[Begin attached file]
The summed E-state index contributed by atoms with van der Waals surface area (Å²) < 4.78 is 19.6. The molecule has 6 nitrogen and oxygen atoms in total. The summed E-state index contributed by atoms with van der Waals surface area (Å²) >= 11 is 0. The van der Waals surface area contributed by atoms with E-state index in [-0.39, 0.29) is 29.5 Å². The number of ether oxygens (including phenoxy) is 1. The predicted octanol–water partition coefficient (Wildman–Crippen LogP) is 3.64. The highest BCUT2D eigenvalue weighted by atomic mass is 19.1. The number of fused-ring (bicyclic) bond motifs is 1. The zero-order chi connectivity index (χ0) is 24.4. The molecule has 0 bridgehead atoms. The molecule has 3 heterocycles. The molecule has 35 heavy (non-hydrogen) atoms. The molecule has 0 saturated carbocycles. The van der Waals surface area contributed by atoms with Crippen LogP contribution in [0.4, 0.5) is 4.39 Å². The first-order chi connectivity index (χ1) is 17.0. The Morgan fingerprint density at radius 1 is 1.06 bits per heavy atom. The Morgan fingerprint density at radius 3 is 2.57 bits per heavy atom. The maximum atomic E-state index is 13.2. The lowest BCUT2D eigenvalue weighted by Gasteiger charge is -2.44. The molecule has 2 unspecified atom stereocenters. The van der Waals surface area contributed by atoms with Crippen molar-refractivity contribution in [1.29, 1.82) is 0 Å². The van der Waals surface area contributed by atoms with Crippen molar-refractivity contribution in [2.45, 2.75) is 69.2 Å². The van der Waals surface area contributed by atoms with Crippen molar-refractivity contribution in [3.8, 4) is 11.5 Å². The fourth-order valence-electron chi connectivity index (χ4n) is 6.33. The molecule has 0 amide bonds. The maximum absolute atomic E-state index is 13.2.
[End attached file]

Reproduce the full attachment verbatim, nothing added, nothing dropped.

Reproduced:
The summed E-state index contributed by atoms with van der Waals surface area (Å²) < 4.78 is 19.6. The molecule has 6 nitrogen and oxygen atoms in total. The summed E-state index contributed by atoms with van der Waals surface area (Å²) >= 11 is 0. The van der Waals surface area contributed by atoms with E-state index in [-0.39, 0.29) is 29.5 Å². The number of ether oxygens (including phenoxy) is 1. The predicted octanol–water partition coefficient (Wildman–Crippen LogP) is 3.64. The highest BCUT2D eigenvalue weighted by atomic mass is 19.1. The number of fused-ring (bicyclic) bond motifs is 1. The zero-order chi connectivity index (χ0) is 24.4. The molecule has 0 bridgehead atoms. The molecule has 3 heterocycles. The molecule has 35 heavy (non-hydrogen) atoms. The molecule has 0 saturated carbocycles. The van der Waals surface area contributed by atoms with Crippen LogP contribution in [0.4, 0.5) is 4.39 Å². The first-order chi connectivity index (χ1) is 17.0. The Morgan fingerprint density at radius 1 is 1.06 bits per heavy atom. The Morgan fingerprint density at radius 3 is 2.57 bits per heavy atom. The maximum atomic E-state index is 13.2. The lowest BCUT2D eigenvalue weighted by Gasteiger charge is -2.44. The molecule has 2 unspecified atom stereocenters. The van der Waals surface area contributed by atoms with Crippen molar-refractivity contribution in [1.29, 1.82) is 0 Å². The van der Waals surface area contributed by atoms with Crippen molar-refractivity contribution in [2.45, 2.75) is 69.2 Å². The van der Waals surface area contributed by atoms with Crippen molar-refractivity contribution in [3.8, 4) is 11.5 Å². The fourth-order valence-electron chi connectivity index (χ4n) is 6.33. The molecule has 0 amide bonds. The maximum absolute atomic E-state index is 13.2.